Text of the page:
Compulsion Fails to Persuade UK Drivers into EVs

As London expands its Ultra Low Emission Zone into its inner suburbs, less than a quarter of the city’s residents plan to make the switch to EV or hybrid vehicles.

From October 25, 2021, any non-compliant vehicle entering the area bordered by the Greater London north and south circular roads will be charged £12.50 ($17.26) a day. Non-compliant vehicles, effectively diesel cars made before 2016 and gasoline cars before 2007, will face the automatic charge or be fined heavily for non-payment.

Yet, a survey of car owners living or working daily within the new zone reveals that 58% would buy a compliant diesel or gasoline replacement for their existing vehicles, 13% would avoid the area, 7% would switch to public transport while just 22% would choose an EV or hybrid vehicle.

While these results of the survey commissioned by online car sales website, Auto Trader, show huge challenges remain for EV take-up, it is compounded by the fact that prices of second-hand diesel vehicles continue to rise despite the growth of restrictions imposed by areas such as the ULEZ. Ian Plummer, commercial director of Auto Trader, said: “You might expect there to be a big dip in demand levels and the price of cars that are not compliant with the new ULEZ zone, but that’s not the case. The used car market is so hot that even diesel cars over five years old are continuing to increase in price. The average five-year-old diesel increased in price from £13,513 ($18,661) to £18,293 ($25,262) in the last twelve months.”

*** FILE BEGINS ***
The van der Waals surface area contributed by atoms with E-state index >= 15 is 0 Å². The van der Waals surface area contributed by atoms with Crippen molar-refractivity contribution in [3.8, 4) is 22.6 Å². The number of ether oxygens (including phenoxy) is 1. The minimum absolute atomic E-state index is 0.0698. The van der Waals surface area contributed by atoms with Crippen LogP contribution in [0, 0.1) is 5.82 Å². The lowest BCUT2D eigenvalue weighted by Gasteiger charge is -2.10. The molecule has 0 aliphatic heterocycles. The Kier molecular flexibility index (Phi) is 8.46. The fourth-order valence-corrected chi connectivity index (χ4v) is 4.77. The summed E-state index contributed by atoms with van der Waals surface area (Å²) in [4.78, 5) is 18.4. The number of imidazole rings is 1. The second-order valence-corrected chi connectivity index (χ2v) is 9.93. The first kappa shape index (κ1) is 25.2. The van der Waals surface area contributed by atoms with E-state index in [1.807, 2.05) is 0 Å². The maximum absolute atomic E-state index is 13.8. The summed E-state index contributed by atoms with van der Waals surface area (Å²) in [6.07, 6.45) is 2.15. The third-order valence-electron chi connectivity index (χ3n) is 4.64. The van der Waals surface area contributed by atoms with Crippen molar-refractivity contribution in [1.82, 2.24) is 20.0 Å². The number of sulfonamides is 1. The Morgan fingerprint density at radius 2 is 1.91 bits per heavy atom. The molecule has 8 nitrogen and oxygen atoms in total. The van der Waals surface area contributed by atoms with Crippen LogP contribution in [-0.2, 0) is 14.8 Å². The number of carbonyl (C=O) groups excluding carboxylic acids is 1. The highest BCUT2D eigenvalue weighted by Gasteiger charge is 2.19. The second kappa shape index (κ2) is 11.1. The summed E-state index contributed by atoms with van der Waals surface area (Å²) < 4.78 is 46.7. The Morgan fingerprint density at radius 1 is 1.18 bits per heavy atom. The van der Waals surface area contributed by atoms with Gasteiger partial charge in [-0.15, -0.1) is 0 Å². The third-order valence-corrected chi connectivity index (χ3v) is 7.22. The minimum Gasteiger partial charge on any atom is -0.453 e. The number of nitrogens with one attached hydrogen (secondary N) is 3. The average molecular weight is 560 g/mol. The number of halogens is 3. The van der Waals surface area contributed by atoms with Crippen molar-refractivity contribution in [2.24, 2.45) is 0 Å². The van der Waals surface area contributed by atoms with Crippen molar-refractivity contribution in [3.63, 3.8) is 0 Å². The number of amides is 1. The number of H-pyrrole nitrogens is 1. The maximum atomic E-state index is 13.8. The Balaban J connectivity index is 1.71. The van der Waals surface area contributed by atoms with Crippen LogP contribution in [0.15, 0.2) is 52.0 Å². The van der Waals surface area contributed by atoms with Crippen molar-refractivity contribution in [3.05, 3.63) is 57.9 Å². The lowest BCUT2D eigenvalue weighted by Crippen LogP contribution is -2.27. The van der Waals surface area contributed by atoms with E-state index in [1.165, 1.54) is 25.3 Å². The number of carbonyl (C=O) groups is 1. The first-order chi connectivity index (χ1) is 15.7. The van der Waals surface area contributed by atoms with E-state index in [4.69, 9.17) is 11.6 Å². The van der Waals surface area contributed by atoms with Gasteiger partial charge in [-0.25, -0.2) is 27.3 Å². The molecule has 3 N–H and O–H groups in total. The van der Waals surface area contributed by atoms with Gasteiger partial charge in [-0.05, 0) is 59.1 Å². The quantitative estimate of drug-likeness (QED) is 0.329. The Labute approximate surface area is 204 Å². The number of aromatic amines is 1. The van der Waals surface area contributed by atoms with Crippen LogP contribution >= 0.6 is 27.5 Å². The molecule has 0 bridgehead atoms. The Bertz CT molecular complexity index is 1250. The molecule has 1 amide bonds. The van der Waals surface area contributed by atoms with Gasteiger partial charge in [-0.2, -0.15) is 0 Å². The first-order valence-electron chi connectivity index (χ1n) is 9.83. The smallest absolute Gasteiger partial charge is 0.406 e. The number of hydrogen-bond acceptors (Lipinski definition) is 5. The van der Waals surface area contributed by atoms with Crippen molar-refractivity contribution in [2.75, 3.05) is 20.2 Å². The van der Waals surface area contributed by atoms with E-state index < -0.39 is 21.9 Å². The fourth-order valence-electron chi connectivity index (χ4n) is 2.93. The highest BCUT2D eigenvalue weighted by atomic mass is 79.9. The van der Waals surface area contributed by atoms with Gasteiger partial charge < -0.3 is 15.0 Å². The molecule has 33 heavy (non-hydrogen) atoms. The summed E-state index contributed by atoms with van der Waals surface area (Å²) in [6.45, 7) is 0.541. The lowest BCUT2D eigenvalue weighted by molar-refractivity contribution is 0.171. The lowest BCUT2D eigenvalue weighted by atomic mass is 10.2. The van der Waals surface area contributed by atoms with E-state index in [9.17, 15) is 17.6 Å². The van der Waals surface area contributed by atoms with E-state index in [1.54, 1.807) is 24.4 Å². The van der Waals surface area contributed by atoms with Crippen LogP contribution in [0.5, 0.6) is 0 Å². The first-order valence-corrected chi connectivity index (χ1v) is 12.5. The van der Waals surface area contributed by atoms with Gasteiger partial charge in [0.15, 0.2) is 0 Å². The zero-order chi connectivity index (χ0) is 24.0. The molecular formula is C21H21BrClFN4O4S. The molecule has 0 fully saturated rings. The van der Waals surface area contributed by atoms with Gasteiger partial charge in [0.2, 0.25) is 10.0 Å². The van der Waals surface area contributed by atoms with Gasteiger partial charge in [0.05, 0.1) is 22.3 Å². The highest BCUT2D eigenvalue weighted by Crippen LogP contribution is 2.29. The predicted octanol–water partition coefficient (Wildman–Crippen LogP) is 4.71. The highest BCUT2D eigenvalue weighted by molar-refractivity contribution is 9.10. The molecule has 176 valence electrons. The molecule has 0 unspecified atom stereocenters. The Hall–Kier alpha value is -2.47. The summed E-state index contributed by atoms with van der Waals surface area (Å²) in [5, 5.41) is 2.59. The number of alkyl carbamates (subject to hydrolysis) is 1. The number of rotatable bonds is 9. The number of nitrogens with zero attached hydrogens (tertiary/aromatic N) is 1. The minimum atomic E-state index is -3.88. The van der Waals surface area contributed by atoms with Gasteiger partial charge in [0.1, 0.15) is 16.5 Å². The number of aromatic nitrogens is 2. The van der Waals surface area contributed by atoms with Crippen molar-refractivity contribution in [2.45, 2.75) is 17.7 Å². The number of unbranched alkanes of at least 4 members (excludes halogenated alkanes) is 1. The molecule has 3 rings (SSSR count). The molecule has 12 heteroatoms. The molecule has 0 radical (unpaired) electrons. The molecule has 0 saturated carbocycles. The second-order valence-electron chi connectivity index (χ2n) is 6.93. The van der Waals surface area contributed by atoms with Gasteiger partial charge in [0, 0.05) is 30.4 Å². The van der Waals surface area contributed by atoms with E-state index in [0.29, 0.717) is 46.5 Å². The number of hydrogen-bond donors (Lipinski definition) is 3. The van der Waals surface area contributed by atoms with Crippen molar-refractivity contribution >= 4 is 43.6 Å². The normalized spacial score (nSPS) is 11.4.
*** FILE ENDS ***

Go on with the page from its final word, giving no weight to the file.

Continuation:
He suggested that penalizing consumers into switching to EVs will not be the most effective way of seeing a change in their buying habits. Instead, he says that incentives are much more likely to succeed. He explained: “Our data shows that interest in electric vehicles is coming almost exclusively from wealthier postcodes. The comparatively high up-front cost of EVs is proving to be a massive barrier for people on average or below average incomes. The Government and industry simply has to grasp this nettle if it is to supercharge mass adoption.

“Ideally, that would mean removing VAT from purchases of new and used EVs. And it could also mean introducing some kind of means testing. Incentives are needed to bridge the gap between traditionally fuelled cars and EVs for those who simply cannot afford the “green premium”. The Government highlighted the potential social injustice in EVs due to price issues, which makes it all the more frustrating that it’s failing to address it, choosing to prioritise targets over genuine substance.”

— Paul Myles is a seasoned automotive journalist based in Europe. Follow him on Twitter @Paulmyles_

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